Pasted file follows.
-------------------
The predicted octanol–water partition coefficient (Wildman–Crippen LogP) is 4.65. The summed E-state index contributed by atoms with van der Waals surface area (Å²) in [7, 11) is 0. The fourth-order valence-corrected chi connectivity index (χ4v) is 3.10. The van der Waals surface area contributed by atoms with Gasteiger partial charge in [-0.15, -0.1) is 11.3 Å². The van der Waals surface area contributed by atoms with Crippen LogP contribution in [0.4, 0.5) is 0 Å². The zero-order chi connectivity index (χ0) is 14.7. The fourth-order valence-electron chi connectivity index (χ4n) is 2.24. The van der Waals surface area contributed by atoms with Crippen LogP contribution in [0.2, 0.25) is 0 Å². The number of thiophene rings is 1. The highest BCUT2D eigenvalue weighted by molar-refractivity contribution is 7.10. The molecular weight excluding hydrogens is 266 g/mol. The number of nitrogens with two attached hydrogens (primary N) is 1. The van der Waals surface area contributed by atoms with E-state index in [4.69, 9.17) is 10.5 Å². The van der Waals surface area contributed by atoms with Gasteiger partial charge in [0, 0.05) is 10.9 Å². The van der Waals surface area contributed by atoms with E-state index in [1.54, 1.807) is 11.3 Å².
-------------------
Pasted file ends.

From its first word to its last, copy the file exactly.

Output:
The predicted octanol–water partition coefficient (Wildman–Crippen LogP) is 4.65. The summed E-state index contributed by atoms with van der Waals surface area (Å²) in [7, 11) is 0. The fourth-order valence-corrected chi connectivity index (χ4v) is 3.10. The van der Waals surface area contributed by atoms with Gasteiger partial charge in [-0.15, -0.1) is 11.3 Å². The van der Waals surface area contributed by atoms with Crippen LogP contribution in [0.4, 0.5) is 0 Å². The zero-order chi connectivity index (χ0) is 14.7. The fourth-order valence-electron chi connectivity index (χ4n) is 2.24. The van der Waals surface area contributed by atoms with Crippen LogP contribution in [0.2, 0.25) is 0 Å². The number of thiophene rings is 1. The highest BCUT2D eigenvalue weighted by molar-refractivity contribution is 7.10. The molecular weight excluding hydrogens is 266 g/mol. The number of nitrogens with two attached hydrogens (primary N) is 1. The van der Waals surface area contributed by atoms with E-state index in [4.69, 9.17) is 10.5 Å². The van der Waals surface area contributed by atoms with Gasteiger partial charge in [0, 0.05) is 10.9 Å². The van der Waals surface area contributed by atoms with E-state index in [1.54, 1.807) is 11.3 Å².